NO, not eat your creme egg! Although I expect Easter Eggs are in the shops already.
What I mean is how do you build your quilt top?
I am making 30 blocks that need to be around 20" x 18" unfinished.
I am using my normal method for this type of (log cabinesque) block, picking out the first small square and sewing another to it 30 times. Then adding the first strip to each block, press trim and repeat.
I have seen a few people making each block before moving on to the next. I also see some making 4 at a time, round by round, and then moving on to the next set of 4.
I quite like both ideas, but although these are fairly random if I finish a few blocks and stack them I forget the colour placement and balance and am likely to end up with a few identical blocks.
I have my part worked blocks in a stack and then spread out a selection of strips along the table. I mix up width, colour, tone, highly patterned and almost tone on tone. I do not often add solids to my blocks.
Even then I sometimes change it up by working more on one side of a block than the other. This changes the layout and increases the random factor for me.
It is very hard to be completely random, I like to balance out colours and shades. I do not make the traditional log cabin with one half dark and the other light. It is far too regimented for my taste.
Having said that I have followed quilt patterns and I have made blocks one at a time, usually because they are intricate.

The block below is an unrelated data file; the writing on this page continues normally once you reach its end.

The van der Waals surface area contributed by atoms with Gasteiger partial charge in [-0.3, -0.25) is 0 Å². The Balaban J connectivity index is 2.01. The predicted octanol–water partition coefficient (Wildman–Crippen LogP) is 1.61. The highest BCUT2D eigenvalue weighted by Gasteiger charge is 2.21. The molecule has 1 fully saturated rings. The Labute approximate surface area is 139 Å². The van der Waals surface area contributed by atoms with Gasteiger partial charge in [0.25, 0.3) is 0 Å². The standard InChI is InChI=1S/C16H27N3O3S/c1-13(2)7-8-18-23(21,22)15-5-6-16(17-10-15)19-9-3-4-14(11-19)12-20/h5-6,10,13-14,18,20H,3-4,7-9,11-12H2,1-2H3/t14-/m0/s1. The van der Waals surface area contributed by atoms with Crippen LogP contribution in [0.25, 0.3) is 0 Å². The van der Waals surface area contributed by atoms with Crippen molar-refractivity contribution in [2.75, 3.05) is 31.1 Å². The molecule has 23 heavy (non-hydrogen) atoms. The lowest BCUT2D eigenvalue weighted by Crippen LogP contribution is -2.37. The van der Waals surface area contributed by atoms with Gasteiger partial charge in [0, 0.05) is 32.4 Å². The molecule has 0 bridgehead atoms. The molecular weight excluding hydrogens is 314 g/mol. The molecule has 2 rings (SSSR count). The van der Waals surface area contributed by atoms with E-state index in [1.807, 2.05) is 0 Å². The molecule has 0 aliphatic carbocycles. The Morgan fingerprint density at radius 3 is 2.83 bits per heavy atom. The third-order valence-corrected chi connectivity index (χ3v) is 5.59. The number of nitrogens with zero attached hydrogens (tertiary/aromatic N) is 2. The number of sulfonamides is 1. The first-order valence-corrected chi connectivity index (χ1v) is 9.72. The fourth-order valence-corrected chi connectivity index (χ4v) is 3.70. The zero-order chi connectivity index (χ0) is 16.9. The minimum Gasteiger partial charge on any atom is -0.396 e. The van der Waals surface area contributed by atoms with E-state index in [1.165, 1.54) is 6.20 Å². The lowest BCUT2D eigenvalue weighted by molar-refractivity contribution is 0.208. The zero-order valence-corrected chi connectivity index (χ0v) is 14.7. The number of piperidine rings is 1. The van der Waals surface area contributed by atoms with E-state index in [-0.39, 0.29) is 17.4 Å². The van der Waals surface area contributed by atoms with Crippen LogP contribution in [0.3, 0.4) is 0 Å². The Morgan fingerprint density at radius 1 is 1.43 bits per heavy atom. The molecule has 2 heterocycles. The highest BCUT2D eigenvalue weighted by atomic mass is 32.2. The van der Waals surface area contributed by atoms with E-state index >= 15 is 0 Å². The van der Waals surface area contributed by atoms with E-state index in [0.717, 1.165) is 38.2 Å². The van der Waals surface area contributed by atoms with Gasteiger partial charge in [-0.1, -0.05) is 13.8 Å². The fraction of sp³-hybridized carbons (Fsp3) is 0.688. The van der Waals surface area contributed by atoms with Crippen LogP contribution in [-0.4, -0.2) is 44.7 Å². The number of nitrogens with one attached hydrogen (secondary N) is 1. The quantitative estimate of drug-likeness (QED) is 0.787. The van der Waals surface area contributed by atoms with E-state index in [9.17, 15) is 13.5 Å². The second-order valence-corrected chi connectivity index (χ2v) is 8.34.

I am fully aware that there is a whole community out there who would sniff at my work. It is not traditional, it is too colourful, I mix old and new fabrics at times etc etc.
It bother me not. I sew because I love it. I quilt for the joy. I mix it up and "cut my coat according to my cloth".
Yes I do buy good (and pricey) fabric, I also buy from the Fabric Guild at rock bottom prices.
I recently backed a quilt with a duvet cover from a charity shop. It was in top notch condition, came from an upmarket supplier, it was Super King size and the perfect colour and shade. Win win, for both me as the maker and the recipient. I did of course put it on a full wash program first, and I used white vinegar final rinse.
I have enough fabric for another quilt back left, all for the princely sum of £5.00. I could maybe buy 1/2 metre of fabric for that, in the sale.
I wonder why peeps will happily crow about the quilt top made from "Vintage Fabric" and then recoil in horror from secondhand in the CS.
Then again I have seen so called vintage dresses on sale for £stupid, when a similar dress can be had for £2-£5 in said CS.
I wonder where the Vintage dress/fabric came from?
I have been writing this as I have a tea break and am off now to add another round of strips, the blocks are around 14" x 12" so not far to go now.